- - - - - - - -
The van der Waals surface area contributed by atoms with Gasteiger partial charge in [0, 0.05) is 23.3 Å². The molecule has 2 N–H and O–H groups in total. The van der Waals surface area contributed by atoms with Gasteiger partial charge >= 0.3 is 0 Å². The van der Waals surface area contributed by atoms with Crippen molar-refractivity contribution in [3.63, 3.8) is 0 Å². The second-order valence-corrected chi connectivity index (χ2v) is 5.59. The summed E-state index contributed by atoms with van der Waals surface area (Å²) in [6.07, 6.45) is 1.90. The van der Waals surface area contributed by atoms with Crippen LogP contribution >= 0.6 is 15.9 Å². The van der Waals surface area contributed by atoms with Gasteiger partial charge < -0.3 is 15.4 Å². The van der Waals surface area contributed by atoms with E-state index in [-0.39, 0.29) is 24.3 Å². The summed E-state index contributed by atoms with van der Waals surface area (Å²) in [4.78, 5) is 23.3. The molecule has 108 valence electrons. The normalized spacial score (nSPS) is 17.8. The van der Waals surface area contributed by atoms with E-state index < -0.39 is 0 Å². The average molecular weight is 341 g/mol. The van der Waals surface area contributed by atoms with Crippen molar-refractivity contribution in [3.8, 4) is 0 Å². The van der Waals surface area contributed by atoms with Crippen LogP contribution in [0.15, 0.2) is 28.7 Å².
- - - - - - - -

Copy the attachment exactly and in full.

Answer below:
The van der Waals surface area contributed by atoms with Gasteiger partial charge in [0, 0.05) is 23.3 Å². The molecule has 2 N–H and O–H groups in total. The van der Waals surface area contributed by atoms with Gasteiger partial charge >= 0.3 is 0 Å². The van der Waals surface area contributed by atoms with Crippen molar-refractivity contribution in [3.63, 3.8) is 0 Å². The second-order valence-corrected chi connectivity index (χ2v) is 5.59. The summed E-state index contributed by atoms with van der Waals surface area (Å²) in [6.07, 6.45) is 1.90. The van der Waals surface area contributed by atoms with Crippen LogP contribution >= 0.6 is 15.9 Å². The van der Waals surface area contributed by atoms with Gasteiger partial charge < -0.3 is 15.4 Å². The van der Waals surface area contributed by atoms with E-state index in [-0.39, 0.29) is 24.3 Å². The summed E-state index contributed by atoms with van der Waals surface area (Å²) in [4.78, 5) is 23.3. The molecule has 108 valence electrons. The normalized spacial score (nSPS) is 17.8. The van der Waals surface area contributed by atoms with E-state index < -0.39 is 0 Å². The average molecular weight is 341 g/mol. The van der Waals surface area contributed by atoms with Crippen molar-refractivity contribution in [3.8, 4) is 0 Å². The van der Waals surface area contributed by atoms with Crippen LogP contribution in [0.15, 0.2) is 28.7 Å².